Most of my friends have no idea what I do for a living. If you read this blog, you know much better than they do.
Now, I do much more than sell on Amazon (it is barely part of my business model anymore). I now make software and create content (free and paid).
But, I find myself explaining what Amazon FBA is over and over. I felt like it was worth putting it down on paper.
Here is Amazon FBA in as few words as I can keep it to without missing anything critical. I have included a lot of links to additional articles that expand on each key point.
44% of Amazon’s sales come from 3rd party sellers. Amazon uses 3rd party sellers to ensure they have any imaginable product a customer could want.
Amazon has a program called Fulfillment’s by Amazon (FBA) that allows 3rd party sellers to send inventory to their warehouses where then shipped to customers when it is ordered. This is the most powerful aspect of selling on Amazon.
There are various fees for selling on Amazon and using the FBA program. Sellers calculate these fees into their buying decisions.
Most sellers start with a process called “retail arbitrage,” in which they go into stores with their smartphones and scan the barcodes of products to compare the store price to Amazon’s current list price. This process is straight forward. Scan any item, see if you can sell it and then see if there is any profit after fees and costs of goods.
There are a lot of tools for finding products to sell on Amazon that make the process possible. Some are paid, some are free.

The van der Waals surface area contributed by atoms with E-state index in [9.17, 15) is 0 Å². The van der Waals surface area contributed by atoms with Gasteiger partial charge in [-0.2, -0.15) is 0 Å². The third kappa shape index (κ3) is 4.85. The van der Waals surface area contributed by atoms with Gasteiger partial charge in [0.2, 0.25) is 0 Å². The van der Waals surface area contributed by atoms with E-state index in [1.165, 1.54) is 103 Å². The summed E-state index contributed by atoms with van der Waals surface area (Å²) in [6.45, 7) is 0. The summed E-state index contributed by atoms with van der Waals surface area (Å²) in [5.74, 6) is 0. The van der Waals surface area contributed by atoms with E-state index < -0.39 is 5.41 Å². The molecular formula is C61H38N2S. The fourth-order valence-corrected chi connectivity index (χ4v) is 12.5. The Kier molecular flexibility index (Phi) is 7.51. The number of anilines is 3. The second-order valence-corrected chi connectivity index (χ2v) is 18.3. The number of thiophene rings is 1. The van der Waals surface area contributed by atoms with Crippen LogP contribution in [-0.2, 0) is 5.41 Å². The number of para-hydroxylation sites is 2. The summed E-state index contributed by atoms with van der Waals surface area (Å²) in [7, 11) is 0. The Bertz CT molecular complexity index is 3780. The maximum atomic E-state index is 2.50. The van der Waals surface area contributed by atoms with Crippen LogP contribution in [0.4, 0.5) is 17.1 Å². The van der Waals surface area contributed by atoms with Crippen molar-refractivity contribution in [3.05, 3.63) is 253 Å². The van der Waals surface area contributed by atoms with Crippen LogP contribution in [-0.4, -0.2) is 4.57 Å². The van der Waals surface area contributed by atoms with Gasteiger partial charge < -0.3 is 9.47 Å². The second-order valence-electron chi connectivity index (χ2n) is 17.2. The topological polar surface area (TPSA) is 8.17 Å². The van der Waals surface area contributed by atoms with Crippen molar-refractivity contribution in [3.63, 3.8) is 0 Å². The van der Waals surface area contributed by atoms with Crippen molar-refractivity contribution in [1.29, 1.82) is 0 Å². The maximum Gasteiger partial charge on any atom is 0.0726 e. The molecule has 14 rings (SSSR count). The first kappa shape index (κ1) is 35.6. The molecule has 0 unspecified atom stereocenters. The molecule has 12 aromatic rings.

There are “gated” brands and categories that sellers must be approved to sell in. New sellers generally sell products like toys, household items and simple electronics.
You can have a massive inventory heavy business without needing a massive warehouse of your own or a large staff. Sellers pay storage fees based on how much inventory they have in warehouses and if it is oversized or not.
It is possible to do the process completely remotely with Online Arbitrage and the help of 3rd party prep and ship companies. It is possible to run an Amazon FBA business without ever seeing your products by using online arbitrage and 3rd party prep companies.
The goal is to build capital and profit via economies of scale. This means as you have more money to spend on inventory, you can take lower margins but still earn more money each month.
Amazon helps with returns and customer support. Sellers can communicate with buyers but they can also hand over most of their customer support to Amazon.
There are multiple ways to get products other than arbitrage. In addition to arbitrage (retail and online) Amazon sellers can sell their own products (often called private labeling) or negotiate deals directly with suppliers (wholesaling). These methods are viewed as more scalable.
Ok, that’s Amazon FBA in as few words as possible.
Check out the articles below if you want to gain a better understanding of selling on Amazon and be sure to join my free Facebook group FBA Today!